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The Resource Center has all the info you'll need From content to user feedback, the resource center has the information you need for every level of the entrepreneurial process.
Through university lectures and financial support, Maxine Clark is giving the next generation of entrepreneurs a leg up.
Most people start their first company while they still have a day job. It makes sense: You don’t need loans. You don’t need funding. And if you “fail,” all you’ve lost is time.
But you’ve also placed yourself in a hazardous – potentially legally ambiguous – situation. If managed improperly, you’re unnecessarily risking lawsuits and worse.
Brett Crosby, Group Manager of Google Analytics, describes the ebb and flow of the process by which his web analytics company, Urchin, was acquired by Google. He also shares some inspirational lessons in making small business loom large.
One of the questions I get asked the most is some version of "what do you think of crowdfunding?" I usually answer with some noncommittal answer about how it is going to be important, but no really knows how it will impact the trajectory and success of startup companies. After all, the notion of banding together through social media to fund the development of a prototype, documentary film or art project has been going on for many years now.
When one thinks of Mexico City, startup companies would not normally be at the top of anyone's mind. But, I had the chance to spend a few hours with some of the local entrepreneurial organizers there last week and was very impressed with what I saw.
Last night I had the privilege of watching the first ever Get in the Ring Competition in the United States. Though this competition is in its sixth year, this was the first year that the United States had participated. The process began in August with groups of judges sorting through about 300 applications from startups all across the country. After several rounds of judging, the final eight startups were invited to Kansas City to participate in the U.S. version of Get in the Ring, the American Startup Clash.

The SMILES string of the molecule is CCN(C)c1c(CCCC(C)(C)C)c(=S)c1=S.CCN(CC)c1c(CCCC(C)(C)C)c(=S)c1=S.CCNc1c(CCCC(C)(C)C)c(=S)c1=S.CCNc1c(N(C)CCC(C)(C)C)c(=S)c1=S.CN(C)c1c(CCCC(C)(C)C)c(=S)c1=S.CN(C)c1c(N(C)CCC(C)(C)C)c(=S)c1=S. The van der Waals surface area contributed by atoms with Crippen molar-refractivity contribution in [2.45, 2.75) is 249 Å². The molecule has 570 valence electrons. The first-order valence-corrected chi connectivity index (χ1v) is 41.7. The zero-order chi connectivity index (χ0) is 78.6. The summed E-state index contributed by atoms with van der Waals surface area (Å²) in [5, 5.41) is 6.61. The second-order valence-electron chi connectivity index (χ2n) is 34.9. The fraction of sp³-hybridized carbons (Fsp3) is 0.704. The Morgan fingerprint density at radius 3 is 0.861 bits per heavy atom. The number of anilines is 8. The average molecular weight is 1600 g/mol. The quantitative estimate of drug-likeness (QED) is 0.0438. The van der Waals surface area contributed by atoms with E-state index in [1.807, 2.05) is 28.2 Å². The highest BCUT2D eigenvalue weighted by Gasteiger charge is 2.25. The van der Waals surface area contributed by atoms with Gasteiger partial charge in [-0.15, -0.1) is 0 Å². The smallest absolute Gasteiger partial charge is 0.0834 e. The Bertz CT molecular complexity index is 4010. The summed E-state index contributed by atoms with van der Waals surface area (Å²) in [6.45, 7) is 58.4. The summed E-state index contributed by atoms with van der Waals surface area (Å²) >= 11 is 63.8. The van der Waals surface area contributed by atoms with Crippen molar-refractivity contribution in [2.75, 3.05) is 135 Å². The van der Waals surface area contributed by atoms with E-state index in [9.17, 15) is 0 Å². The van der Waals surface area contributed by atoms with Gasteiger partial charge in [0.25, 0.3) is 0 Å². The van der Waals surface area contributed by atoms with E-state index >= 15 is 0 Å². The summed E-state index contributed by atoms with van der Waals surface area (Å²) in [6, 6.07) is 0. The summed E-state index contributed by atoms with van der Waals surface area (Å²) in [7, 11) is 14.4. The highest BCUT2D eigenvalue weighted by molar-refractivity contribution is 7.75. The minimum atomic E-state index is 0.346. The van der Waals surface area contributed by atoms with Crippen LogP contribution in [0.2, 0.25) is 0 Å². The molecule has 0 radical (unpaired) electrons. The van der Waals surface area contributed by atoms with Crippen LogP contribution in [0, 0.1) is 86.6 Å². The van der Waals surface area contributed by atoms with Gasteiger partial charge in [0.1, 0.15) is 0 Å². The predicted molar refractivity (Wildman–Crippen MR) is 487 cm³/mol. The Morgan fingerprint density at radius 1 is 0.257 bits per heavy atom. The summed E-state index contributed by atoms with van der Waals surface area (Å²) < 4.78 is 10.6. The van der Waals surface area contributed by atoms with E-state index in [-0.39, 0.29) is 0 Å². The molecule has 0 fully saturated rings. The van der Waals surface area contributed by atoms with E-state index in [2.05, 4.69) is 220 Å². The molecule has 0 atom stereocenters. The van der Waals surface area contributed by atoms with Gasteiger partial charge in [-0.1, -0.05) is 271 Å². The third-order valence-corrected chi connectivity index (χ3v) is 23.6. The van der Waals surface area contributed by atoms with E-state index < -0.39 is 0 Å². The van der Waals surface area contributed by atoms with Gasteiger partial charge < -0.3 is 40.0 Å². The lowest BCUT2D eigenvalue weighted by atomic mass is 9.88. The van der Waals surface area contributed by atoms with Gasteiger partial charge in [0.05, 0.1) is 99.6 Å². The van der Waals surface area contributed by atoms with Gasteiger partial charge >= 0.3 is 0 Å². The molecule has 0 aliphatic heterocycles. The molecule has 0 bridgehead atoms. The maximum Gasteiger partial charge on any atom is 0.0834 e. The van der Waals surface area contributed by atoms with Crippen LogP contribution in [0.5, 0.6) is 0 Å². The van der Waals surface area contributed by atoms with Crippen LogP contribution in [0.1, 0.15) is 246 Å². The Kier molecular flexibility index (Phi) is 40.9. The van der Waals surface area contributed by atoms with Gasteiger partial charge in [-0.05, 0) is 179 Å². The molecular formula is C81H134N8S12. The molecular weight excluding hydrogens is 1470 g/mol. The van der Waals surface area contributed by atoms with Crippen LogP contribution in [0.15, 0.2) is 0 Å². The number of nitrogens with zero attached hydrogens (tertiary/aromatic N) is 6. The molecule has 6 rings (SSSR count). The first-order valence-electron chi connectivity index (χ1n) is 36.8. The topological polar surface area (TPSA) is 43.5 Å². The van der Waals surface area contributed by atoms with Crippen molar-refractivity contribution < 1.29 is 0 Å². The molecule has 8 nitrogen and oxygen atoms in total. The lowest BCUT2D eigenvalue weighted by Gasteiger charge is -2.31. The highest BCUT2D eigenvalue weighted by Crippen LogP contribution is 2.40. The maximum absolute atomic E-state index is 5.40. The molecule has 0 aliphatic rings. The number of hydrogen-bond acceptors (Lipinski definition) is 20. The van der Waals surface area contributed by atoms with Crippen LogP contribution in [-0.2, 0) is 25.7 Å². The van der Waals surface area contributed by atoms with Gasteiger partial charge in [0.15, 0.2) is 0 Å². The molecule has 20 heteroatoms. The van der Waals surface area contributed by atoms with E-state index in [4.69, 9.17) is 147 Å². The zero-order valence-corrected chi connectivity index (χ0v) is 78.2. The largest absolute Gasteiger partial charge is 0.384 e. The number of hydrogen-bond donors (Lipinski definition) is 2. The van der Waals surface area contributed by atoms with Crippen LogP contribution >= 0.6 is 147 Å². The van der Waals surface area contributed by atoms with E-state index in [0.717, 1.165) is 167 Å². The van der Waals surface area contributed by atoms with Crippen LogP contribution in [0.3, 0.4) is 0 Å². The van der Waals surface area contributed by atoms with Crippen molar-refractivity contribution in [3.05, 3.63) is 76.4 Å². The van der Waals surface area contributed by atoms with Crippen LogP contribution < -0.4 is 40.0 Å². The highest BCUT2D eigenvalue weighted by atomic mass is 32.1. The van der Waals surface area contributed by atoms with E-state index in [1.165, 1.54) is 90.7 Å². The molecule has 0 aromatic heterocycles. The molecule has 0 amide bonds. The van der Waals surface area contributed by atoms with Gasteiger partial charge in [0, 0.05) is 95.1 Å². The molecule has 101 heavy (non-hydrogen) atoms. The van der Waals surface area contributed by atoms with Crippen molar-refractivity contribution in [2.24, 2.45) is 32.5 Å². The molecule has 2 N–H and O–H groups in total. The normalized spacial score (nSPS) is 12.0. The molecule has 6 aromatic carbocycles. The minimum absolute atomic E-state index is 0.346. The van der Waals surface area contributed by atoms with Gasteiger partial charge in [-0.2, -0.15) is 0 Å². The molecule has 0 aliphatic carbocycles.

Can you guess where the follow startups were founded-- GameStop, Woot, Words with Friends, SOFTLAYER? Probably Silicon Valley, right? No. How about Boston? Wrong again. I'll give you a hint: it's the fourth largest media market in the country, home to 18 Fortune 500 companies and boasts two major airports, serving as headquarters for two major airlines. Sounds like a pretty good place to start a company, right? Dallas, and the surrounding area called the "Metroplex", sure thinks so and it wants you to start thinking so as well. On Tuesday, I had the opportunity to catch a glimpse of the emerging startup scene in Dallas. I was pleasantly surprised with what I found here.
The co-founders of B Lab, Jay Coen Gilbert, Bart Houlahan, and Andrew Kassoy, unveil their infrastructure play that seeks to give voice to the burgeoning panoply of green business. They explain how a higher set of corporate standards accountable to the environment, employees, and the community, can craft a healthier corporate ecosystem for all.
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